I don’t think everyone will end up using tablets and smartphones in place of laptops, at least not in the near future, in part because many of us older folks just don’t have the vision to deal well with smaller screens. However, I also don’t think we’re anywhere near the final equilibrium in terms of tablets vs. laptops, and when we reach that point I suspect that tablets will be outselling laptops in the market just like laptops are outselling desktops today. The best way to stem the tide of departing laptop users is to improve the value of what they’re getting—not only by cutting the price of laptops, but also by offering better features and quality. Better displays, especially touchscreens, are a good way to keep people buying laptops. Better battery life and a more consistent user experience (e.g. good SSDs) also help. But mark my words: just as the netbook market has essentially imploded, going from dozens of netbooks from every conceivable manufacturer to essentially none at this CES, the budget laptop market is likely to do the same. Tablets are there to pick up the users, and the only real question is will those tablets be running Windows, Android, or iOS.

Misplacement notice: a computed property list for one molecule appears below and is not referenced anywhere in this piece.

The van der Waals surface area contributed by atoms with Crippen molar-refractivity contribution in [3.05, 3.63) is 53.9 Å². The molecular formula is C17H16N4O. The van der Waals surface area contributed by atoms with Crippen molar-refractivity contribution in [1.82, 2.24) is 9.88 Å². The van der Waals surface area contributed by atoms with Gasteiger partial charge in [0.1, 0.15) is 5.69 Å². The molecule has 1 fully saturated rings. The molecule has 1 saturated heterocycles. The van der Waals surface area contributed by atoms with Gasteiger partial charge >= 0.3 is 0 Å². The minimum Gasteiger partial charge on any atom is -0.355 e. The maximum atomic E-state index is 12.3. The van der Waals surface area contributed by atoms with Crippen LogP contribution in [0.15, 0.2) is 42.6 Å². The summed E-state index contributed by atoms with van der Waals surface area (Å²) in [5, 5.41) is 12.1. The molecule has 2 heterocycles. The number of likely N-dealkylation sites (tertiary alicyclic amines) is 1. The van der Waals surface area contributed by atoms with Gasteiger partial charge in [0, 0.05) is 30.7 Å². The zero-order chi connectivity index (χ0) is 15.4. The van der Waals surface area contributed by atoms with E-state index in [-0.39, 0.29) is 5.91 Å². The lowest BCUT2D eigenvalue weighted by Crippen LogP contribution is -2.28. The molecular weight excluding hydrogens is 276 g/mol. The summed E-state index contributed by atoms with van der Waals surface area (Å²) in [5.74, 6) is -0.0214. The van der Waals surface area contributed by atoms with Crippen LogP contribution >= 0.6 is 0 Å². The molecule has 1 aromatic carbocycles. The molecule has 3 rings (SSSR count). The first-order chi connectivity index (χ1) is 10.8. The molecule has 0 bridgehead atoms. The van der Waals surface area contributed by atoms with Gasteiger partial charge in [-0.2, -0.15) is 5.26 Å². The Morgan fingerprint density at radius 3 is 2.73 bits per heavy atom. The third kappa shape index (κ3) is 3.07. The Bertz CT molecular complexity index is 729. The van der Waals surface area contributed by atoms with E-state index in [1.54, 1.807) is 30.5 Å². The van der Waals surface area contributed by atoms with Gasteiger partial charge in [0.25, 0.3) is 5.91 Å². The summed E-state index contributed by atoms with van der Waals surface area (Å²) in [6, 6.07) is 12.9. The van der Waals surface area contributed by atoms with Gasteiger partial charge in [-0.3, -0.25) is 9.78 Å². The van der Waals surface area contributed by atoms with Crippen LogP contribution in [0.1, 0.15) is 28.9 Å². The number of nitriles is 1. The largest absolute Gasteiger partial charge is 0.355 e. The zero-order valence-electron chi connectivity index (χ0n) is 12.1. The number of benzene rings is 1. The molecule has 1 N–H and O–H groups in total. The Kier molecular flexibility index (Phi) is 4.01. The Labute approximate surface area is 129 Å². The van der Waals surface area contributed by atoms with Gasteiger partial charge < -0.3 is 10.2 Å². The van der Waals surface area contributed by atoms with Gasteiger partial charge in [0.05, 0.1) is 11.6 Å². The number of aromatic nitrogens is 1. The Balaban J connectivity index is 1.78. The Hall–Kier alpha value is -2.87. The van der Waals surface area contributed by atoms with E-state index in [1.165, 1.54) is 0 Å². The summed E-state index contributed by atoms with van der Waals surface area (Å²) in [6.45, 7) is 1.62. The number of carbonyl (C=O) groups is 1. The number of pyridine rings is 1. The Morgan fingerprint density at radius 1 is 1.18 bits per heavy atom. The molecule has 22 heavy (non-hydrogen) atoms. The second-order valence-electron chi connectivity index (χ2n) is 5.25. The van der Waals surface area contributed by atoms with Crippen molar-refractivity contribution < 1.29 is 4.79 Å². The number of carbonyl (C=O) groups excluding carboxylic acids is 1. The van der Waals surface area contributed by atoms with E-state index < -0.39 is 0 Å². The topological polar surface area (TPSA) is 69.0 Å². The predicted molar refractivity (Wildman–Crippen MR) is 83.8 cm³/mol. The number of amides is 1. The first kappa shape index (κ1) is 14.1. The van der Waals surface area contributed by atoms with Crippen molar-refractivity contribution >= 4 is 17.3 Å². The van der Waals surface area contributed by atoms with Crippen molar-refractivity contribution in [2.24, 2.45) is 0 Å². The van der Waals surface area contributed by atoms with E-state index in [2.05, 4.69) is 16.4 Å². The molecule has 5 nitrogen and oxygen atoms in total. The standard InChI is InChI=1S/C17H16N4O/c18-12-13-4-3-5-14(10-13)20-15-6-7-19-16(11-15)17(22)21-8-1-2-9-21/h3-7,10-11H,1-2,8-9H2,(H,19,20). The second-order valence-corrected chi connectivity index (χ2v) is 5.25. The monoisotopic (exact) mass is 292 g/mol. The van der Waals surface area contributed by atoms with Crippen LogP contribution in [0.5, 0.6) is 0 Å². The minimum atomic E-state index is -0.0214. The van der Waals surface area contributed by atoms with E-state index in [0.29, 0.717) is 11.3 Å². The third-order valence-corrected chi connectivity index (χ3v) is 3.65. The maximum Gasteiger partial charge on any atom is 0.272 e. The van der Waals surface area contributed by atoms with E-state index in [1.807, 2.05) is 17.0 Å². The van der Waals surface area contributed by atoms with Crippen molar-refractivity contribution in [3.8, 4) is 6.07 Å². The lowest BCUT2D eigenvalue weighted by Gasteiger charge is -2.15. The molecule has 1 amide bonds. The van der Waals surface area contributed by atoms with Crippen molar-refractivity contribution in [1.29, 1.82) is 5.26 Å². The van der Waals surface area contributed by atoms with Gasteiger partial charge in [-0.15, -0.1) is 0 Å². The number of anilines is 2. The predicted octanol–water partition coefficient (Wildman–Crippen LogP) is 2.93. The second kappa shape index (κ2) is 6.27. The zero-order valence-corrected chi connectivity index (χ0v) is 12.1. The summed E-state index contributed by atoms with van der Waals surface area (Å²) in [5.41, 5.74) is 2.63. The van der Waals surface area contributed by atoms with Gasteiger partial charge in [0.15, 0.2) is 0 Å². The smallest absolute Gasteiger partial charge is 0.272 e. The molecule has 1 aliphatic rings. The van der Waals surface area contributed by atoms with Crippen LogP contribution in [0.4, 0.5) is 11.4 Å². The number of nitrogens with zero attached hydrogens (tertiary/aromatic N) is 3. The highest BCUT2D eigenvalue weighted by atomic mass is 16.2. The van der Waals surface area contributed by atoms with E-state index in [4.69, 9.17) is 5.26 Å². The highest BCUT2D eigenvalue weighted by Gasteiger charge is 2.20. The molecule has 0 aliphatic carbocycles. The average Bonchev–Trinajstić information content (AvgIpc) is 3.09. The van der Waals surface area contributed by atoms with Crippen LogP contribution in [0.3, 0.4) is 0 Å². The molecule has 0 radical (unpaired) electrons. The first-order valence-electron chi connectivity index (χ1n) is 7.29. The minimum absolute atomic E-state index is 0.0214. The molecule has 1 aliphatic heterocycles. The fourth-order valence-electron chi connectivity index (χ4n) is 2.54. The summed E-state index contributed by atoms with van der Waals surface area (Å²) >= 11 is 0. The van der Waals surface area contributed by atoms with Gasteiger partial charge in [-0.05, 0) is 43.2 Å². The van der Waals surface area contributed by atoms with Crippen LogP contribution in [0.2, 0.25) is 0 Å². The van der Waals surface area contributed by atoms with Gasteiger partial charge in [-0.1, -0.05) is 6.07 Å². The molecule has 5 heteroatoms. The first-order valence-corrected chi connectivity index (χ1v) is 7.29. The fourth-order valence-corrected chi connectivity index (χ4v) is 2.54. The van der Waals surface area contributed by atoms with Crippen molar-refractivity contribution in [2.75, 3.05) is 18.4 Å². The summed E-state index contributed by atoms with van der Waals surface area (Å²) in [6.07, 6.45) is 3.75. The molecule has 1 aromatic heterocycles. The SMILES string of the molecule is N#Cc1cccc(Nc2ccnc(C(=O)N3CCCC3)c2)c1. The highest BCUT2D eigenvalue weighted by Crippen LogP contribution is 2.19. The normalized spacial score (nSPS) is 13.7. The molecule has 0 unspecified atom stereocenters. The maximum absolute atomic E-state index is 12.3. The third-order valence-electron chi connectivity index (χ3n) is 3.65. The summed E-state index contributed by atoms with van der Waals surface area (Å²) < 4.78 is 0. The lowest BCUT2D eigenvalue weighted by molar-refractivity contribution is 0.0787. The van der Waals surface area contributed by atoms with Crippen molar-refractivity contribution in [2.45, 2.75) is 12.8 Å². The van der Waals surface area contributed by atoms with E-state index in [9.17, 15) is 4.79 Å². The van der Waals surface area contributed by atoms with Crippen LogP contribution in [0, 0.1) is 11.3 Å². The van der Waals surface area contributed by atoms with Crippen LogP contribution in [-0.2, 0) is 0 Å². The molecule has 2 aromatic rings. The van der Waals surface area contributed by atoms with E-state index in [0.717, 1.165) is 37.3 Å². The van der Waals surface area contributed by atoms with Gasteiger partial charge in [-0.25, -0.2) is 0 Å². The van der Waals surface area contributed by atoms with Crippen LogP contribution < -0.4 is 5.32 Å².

Quick Look at ASUS UX51V: My CES 2013 Laptop

Posted: 11 Jan 2013 11:40 PM PST